Thursday, March 1, 2007

What does this nutty song say about Israel?

I'm sure you must have guessed it, I'm referring to Israel's entry to the Eurovision Song Contest, "Push Da Button." (Thanks to AR on etni, who wrote that Atlas Shrugs has a link to the song.)

I must admit that I hadn't heard it, and each promo for the TV show to choose which song gave me such a sinking feeling in my stomach that I just didn't want to know.

First of all, the group representing Israel is known by two names, "Tea Packs" and "Tippex." That's because when Israelis see the name in Hebrew letters, טיפקס, they guess the vowels. They're more familiar with the letters spelling "Tippex" than "Tea Packs." In addition, as a high school English teacher, I can testify that most flub their vowels and are oblivious to the differences in pronunciation.

When I heard the song, all I could think of was that the people who voted for it are the same sort of young people who voted for the Retiree Party in the latest Israeli elections, would you believe less than a year ago? Exit polls and other data collection showed that most of their votes came as a protest vote.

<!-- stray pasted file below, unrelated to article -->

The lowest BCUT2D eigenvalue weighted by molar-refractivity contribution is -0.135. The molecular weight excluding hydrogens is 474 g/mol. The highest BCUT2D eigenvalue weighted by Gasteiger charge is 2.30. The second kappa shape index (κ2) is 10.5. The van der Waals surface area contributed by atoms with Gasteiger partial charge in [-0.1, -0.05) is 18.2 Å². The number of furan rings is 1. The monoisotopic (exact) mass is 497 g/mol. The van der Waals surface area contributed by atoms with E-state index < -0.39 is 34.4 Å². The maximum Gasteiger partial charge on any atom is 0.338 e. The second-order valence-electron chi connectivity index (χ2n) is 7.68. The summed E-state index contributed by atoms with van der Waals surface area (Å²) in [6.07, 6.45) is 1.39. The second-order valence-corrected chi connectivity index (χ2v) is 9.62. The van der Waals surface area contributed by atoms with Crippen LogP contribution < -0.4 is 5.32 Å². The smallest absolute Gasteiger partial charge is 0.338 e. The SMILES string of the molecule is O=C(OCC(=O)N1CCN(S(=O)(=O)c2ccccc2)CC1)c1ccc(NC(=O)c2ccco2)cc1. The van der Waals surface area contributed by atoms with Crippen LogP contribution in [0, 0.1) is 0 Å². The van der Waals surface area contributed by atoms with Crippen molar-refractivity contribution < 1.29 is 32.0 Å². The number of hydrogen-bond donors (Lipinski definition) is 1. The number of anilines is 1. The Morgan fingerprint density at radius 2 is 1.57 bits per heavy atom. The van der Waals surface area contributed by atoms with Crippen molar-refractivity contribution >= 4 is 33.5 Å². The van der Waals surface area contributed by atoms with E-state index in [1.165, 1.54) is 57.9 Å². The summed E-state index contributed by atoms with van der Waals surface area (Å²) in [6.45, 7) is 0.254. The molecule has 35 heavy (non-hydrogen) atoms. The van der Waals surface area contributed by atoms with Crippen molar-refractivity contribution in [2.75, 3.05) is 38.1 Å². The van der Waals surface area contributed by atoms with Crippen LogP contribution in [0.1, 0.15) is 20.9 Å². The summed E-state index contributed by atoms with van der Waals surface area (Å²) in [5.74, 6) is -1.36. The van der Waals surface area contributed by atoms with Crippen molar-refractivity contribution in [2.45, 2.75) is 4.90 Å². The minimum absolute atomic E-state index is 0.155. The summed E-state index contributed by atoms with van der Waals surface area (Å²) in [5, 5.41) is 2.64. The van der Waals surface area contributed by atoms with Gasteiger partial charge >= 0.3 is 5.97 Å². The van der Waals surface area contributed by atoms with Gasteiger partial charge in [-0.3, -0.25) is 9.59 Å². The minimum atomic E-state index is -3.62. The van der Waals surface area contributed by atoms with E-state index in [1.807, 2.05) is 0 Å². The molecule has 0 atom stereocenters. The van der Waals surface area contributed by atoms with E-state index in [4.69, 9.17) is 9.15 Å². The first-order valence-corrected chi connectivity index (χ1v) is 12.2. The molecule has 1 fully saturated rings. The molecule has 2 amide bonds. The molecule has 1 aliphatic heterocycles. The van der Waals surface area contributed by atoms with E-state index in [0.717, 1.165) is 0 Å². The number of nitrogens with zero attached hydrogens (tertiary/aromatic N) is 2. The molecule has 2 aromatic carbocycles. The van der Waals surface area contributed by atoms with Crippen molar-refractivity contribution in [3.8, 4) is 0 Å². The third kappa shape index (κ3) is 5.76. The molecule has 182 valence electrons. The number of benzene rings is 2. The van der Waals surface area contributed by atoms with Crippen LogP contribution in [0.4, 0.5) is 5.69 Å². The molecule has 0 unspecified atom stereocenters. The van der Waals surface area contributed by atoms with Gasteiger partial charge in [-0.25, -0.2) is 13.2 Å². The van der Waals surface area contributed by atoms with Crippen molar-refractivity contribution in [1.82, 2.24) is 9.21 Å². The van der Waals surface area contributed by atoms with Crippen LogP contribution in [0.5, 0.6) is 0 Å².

It's a tri-lingual song written by its lead, Kobi Oz. Basically, either the Eurovison voters will either love it or hate it. So either it'll do well, or it'll be down at the bottom. My taste in music is too "me" to make a guess. But honestly, having grown up during the cold war and being of the generation which was taught to hide under wooden desks if Russia attacked with an atomic bomb, I find the topic of the song stranger than peculiar.

"Messages are exploding on me
Missiles are flying and also falling me
Police and thieves are running all over me
They jump on me and feed on me
My god, my god, give me answer my god, Hashem
This nightmare is too long
When I'm barely alive and everyone is aiming at me,
Perhaps it's too early to sing
When I gave you my life
Oh Oh - the Police
Whoa Whoa - Rescue Unit
Here is a song without a scale
Red is not just a color, it's more like blood'

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